While the most common public comments from the financial institutions look to have been addressed in some fashion, it is indubitable that the guidance will require more strict attention to social media compliance, which will require more investments in time, process and, in some larger firms, technology. One issue that remains particularly salient for Gartner clients is the issue of employee monitoring.
I am working through the final guidance with the goal of publishing a Gartner impact analysis. After you read through the guidance, if you identify a particular aspect you would like to make sure is addressed, then please comment here in this blog.
Category: Cloud compliance GRC public policy Risk Management Social Technology Tags: compliance, Financial Regulations, Risk Management, social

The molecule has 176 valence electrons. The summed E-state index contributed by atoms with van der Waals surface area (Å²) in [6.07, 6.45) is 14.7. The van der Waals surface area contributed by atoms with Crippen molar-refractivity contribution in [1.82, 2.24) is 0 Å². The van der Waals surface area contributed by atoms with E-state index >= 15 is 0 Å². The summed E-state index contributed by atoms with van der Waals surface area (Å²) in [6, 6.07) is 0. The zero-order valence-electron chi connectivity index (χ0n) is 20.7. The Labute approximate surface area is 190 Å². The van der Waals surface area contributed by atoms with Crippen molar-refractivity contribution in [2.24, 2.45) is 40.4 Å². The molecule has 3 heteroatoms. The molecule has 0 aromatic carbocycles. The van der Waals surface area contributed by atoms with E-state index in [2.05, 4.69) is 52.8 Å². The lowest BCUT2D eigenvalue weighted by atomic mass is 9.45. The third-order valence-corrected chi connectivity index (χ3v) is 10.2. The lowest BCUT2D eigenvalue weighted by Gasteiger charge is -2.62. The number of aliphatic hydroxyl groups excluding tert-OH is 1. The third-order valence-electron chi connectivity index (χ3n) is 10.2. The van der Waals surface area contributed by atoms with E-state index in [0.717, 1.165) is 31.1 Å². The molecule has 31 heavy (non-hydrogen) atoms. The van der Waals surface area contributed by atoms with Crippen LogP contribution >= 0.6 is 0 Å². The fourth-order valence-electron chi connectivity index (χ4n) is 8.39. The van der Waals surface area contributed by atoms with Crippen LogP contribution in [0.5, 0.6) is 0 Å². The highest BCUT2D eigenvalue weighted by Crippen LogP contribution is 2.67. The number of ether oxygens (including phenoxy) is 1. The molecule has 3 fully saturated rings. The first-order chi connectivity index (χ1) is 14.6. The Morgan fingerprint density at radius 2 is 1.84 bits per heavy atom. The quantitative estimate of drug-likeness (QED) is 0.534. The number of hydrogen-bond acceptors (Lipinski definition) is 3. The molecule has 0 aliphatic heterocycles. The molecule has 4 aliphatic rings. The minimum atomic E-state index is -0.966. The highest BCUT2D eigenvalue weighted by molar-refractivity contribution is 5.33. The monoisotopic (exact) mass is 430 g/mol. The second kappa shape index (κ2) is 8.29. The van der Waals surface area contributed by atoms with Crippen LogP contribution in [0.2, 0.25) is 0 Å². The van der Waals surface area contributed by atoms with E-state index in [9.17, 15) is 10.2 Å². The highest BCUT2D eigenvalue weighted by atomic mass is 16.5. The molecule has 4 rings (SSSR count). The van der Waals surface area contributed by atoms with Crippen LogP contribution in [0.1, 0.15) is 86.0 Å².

by French Caldwell | October 4, 2013 | 3 Comments
If you follow the shutdown news, you’ll no doubt hear some talking heads saying the shutdown will last a few more days, and some cleverer pundits starting to link the timing for the shutdown to the debt limit deadline of 17 October. Business, government and IT executives need a scenario on which to base longer term decision making related to the shutdown, so I’ve put on my inside the beltway strategist hat and come up with one. I hope it helps.
First, the background. Without going into political issues at stake, it’s clear that Congress is hopelessly deadlocked. Neither political party is in control of Congress, and both parties are split further by factions. There’s no clear path forward for a bipartisan coalition to pass a continuing resolution to fund government operations, and to raise the debt limit. We are in a constitutional crisis.